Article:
The Federal deficit has been blamed for just about everything, and we receive daily warnings that dire consequences will surely, follow unless we mend our ways. While there is much to be said for this point of view, perhaps we should first mend the numbers we use. The figures we used to describe the Federal deficit are based on accounting concepts that if employed in your business would bring an S.E.C. enforcement action for misrepresentation. This is true because, unlike your business, the Federal Government expenses everything it buys - a billion dollar aircraft carrier, the interstate highways, the space shuttle, or a ten cent pencil. Aside from the misrepresentation of the economic results portrayed by this type of bookkeeping, the IRS would doubtless join the S.E.C. in court to protest your action. And yet that is the way our Federal Government keeps its books. The familiar refrain that every American family has to balance the household budget, so why can't the Government, has a nice ring to it, but no one I know expenses his or her home, and not many their car. If the Federal Government had a capital budget like all businesses, households and most states, the Federal operating budget would be close to balanced. No one should fool themselves that there are not thorny issues involved about which honest men and women may differ. Are military bases or national parks true capital expenditures? Or is one and not the other? What rates of depreciation should be used for capital assets? These are hard questions, but difficulty is not an excuse for inaction. The sad truth is that not many trust our governmental process to capitalize only true capital items, and not succumb to the temptation to slip operating costs into the capital account to "balance" the budget. This was one of the things that N.Y. City did, which helped bring on the fiscal crisis. Good accounting may tempt politicians to play games, but our current bad accounting misleads us all.

Because of the way we keep our books, many have failed to recognize that today is very different from yesterday. The engine that drives the American economy in the Information Age bears little resemblance to that which drove the Industrial Age. But even more than that, we are now inextricably bound to the rest of the world to a degree and in a manner never before seen. The knitting together of the world through the construction of electronic networks has fundamentally changed how we must approach attempting to understand our economy. Indeed, no national economy can be understood except as a part of the world economy. The erosion of a national border as a true barrier is proceeding apace all over the world.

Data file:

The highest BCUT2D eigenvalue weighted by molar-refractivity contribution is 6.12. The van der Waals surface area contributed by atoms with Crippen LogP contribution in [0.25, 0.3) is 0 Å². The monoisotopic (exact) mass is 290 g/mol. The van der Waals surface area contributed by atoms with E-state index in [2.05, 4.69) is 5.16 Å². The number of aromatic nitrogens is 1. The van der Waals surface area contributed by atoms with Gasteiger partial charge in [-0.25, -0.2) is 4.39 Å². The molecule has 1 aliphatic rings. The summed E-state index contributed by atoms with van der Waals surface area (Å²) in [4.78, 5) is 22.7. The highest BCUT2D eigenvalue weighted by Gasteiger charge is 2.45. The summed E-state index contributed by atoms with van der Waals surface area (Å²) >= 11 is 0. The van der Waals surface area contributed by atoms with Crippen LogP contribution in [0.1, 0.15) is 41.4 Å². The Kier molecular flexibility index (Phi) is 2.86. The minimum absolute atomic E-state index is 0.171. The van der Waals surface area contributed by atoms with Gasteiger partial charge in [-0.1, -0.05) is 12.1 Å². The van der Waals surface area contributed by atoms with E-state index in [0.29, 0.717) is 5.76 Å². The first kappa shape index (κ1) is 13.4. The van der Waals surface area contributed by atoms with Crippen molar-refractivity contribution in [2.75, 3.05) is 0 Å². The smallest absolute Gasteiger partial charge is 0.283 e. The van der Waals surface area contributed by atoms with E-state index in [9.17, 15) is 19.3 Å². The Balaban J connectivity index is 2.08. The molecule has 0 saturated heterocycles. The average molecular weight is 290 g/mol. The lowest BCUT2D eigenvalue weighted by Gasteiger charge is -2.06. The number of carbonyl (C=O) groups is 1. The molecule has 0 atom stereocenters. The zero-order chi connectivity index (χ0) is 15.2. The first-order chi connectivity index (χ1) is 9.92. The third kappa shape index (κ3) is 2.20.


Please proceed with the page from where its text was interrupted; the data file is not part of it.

The man who first foresaw the use of satellites for communication, Arthur C. Clarke, recently wrote that "Radio waves have never respected frontiers, and from an altitude of 36,000 kilometers, national boundaries are singularly inconspicuous. The world of the future will be an open world."

The concept of an open world becoming a reality is a truly revolutionary idea, and it is now and will continue to be resisted by the world's power structures whose livelihood and influence are based on ideas and structures of a world order that is rapidly disappearing.

The world, for better or for worse, is now bound together by an electronic infrastructure that carries news, money and data anywhere on the planet with the speed of light.

This is a far cry from the situation which obtained on May 27, 1921, when the Congress in its wisdom passed an Act mandating "that no person shall land or operate in the United States any submarine cable directly or indirectly connecting the United States with any foreign country...unless a written license to land or operate such cable has been issued by the President of the United States..."

The global market for news, money and capital, which now exists, has fundamentally altered the traditional power of governments and central banks to control events. Whenever anything of importance happens anywhere in the world, tens of thousands of computer screens light up in the trading rooms of the world and traders buy and sell currencies based on their evaluation of the news. This enormous flow of data has created the Information Standard which has replaced the gold standard and the Bretton Woods agreements. The global market has produced a giant vote-counting machine which conducts a running tally of what the world thinks of a government's diplomatic, fiscal and monetary policies. That opinion is immediately reflected in the value the market places on a country's currency.

Governments do not welcome this Information Standard any more than absolute monarchs embraced universal suffrage. The size and speed of the worldwide financial market doom all types of central bank intervention in the exchange market to expensive failure over time. The fundamental difference between the Information Standard and all former arrangements is that no nation can resign from the global market by holding a press conference. There is no place to hide. No matter what political leaders do or say, the screens will continue to light up, traders will trade, and currency values will continue to be a global plebiscite on governments.

This is a truly new phenomenon in the world and is causing a fundamental shift of power. Indeed the very definition of sovereignty is being altered.